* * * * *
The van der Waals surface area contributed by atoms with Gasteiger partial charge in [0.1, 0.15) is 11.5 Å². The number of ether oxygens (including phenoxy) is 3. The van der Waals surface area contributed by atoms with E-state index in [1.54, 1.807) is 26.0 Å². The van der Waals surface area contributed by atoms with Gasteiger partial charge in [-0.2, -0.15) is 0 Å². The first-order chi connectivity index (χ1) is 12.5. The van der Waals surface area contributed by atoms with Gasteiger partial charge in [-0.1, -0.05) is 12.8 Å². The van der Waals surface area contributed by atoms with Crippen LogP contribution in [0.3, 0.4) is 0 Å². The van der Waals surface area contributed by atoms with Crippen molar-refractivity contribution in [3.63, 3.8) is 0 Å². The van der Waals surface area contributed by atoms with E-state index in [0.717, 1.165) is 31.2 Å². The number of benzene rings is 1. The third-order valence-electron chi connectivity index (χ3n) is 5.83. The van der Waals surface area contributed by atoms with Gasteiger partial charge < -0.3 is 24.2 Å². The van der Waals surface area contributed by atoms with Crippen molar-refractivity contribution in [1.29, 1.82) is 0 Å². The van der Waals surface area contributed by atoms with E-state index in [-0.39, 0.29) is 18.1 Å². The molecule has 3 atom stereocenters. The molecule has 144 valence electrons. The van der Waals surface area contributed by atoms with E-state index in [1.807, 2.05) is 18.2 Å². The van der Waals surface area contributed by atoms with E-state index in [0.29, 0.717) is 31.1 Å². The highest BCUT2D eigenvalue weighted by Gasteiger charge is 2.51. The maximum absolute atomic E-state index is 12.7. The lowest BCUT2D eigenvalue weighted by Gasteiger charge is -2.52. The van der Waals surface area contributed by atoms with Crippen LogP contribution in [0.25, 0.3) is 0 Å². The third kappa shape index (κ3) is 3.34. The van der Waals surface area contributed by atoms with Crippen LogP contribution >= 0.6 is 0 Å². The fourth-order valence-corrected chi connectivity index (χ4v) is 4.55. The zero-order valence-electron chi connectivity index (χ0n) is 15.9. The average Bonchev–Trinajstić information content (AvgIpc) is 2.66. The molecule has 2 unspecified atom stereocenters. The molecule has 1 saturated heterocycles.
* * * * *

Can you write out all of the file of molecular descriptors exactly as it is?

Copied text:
The van der Waals surface area contributed by atoms with Gasteiger partial charge in [0.1, 0.15) is 11.5 Å². The number of ether oxygens (including phenoxy) is 3. The van der Waals surface area contributed by atoms with E-state index in [1.54, 1.807) is 26.0 Å². The van der Waals surface area contributed by atoms with Gasteiger partial charge in [-0.2, -0.15) is 0 Å². The first-order chi connectivity index (χ1) is 12.5. The van der Waals surface area contributed by atoms with Gasteiger partial charge in [-0.1, -0.05) is 12.8 Å². The van der Waals surface area contributed by atoms with Crippen LogP contribution in [0.3, 0.4) is 0 Å². The van der Waals surface area contributed by atoms with Crippen molar-refractivity contribution in [3.63, 3.8) is 0 Å². The van der Waals surface area contributed by atoms with E-state index in [0.717, 1.165) is 31.2 Å². The number of benzene rings is 1. The third-order valence-electron chi connectivity index (χ3n) is 5.83. The van der Waals surface area contributed by atoms with Gasteiger partial charge < -0.3 is 24.2 Å². The van der Waals surface area contributed by atoms with Crippen molar-refractivity contribution in [1.29, 1.82) is 0 Å². The van der Waals surface area contributed by atoms with E-state index in [-0.39, 0.29) is 18.1 Å². The molecule has 3 atom stereocenters. The molecule has 144 valence electrons. The van der Waals surface area contributed by atoms with E-state index in [1.807, 2.05) is 18.2 Å². The van der Waals surface area contributed by atoms with E-state index in [0.29, 0.717) is 31.1 Å². The highest BCUT2D eigenvalue weighted by Gasteiger charge is 2.51. The maximum absolute atomic E-state index is 12.7. The lowest BCUT2D eigenvalue weighted by Gasteiger charge is -2.52. The van der Waals surface area contributed by atoms with Crippen LogP contribution in [0.25, 0.3) is 0 Å². The third kappa shape index (κ3) is 3.34. The van der Waals surface area contributed by atoms with Crippen LogP contribution >= 0.6 is 0 Å². The fourth-order valence-corrected chi connectivity index (χ4v) is 4.55. The zero-order valence-electron chi connectivity index (χ0n) is 15.9. The average Bonchev–Trinajstić information content (AvgIpc) is 2.66. The molecule has 2 unspecified atom stereocenters. The molecule has 1 saturated heterocycles.